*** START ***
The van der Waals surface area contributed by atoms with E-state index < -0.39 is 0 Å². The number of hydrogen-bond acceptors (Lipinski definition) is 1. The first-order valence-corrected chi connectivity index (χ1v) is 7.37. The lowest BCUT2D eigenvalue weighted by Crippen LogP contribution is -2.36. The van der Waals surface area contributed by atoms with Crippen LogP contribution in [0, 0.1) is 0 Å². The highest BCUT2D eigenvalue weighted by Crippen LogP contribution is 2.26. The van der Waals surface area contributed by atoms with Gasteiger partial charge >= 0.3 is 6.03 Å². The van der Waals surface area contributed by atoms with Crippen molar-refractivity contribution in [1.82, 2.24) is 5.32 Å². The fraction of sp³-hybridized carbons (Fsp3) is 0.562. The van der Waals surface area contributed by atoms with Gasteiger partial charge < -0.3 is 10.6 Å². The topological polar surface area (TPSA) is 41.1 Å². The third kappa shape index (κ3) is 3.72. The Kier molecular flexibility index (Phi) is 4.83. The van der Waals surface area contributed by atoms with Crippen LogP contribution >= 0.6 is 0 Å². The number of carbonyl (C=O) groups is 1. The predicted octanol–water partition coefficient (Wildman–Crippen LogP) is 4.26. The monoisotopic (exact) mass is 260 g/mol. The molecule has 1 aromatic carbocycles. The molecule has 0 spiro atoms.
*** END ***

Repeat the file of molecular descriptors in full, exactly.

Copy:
The van der Waals surface area contributed by atoms with E-state index < -0.39 is 0 Å². The number of hydrogen-bond acceptors (Lipinski definition) is 1. The first-order valence-corrected chi connectivity index (χ1v) is 7.37. The lowest BCUT2D eigenvalue weighted by Crippen LogP contribution is -2.36. The van der Waals surface area contributed by atoms with Crippen LogP contribution in [0, 0.1) is 0 Å². The highest BCUT2D eigenvalue weighted by Crippen LogP contribution is 2.26. The van der Waals surface area contributed by atoms with Gasteiger partial charge >= 0.3 is 6.03 Å². The van der Waals surface area contributed by atoms with Crippen molar-refractivity contribution in [1.82, 2.24) is 5.32 Å². The fraction of sp³-hybridized carbons (Fsp3) is 0.562. The van der Waals surface area contributed by atoms with Gasteiger partial charge < -0.3 is 10.6 Å². The topological polar surface area (TPSA) is 41.1 Å². The third kappa shape index (κ3) is 3.72. The Kier molecular flexibility index (Phi) is 4.83. The van der Waals surface area contributed by atoms with Crippen LogP contribution >= 0.6 is 0 Å². The number of carbonyl (C=O) groups is 1. The predicted octanol–water partition coefficient (Wildman–Crippen LogP) is 4.26. The monoisotopic (exact) mass is 260 g/mol. The molecule has 1 aromatic carbocycles. The molecule has 0 spiro atoms.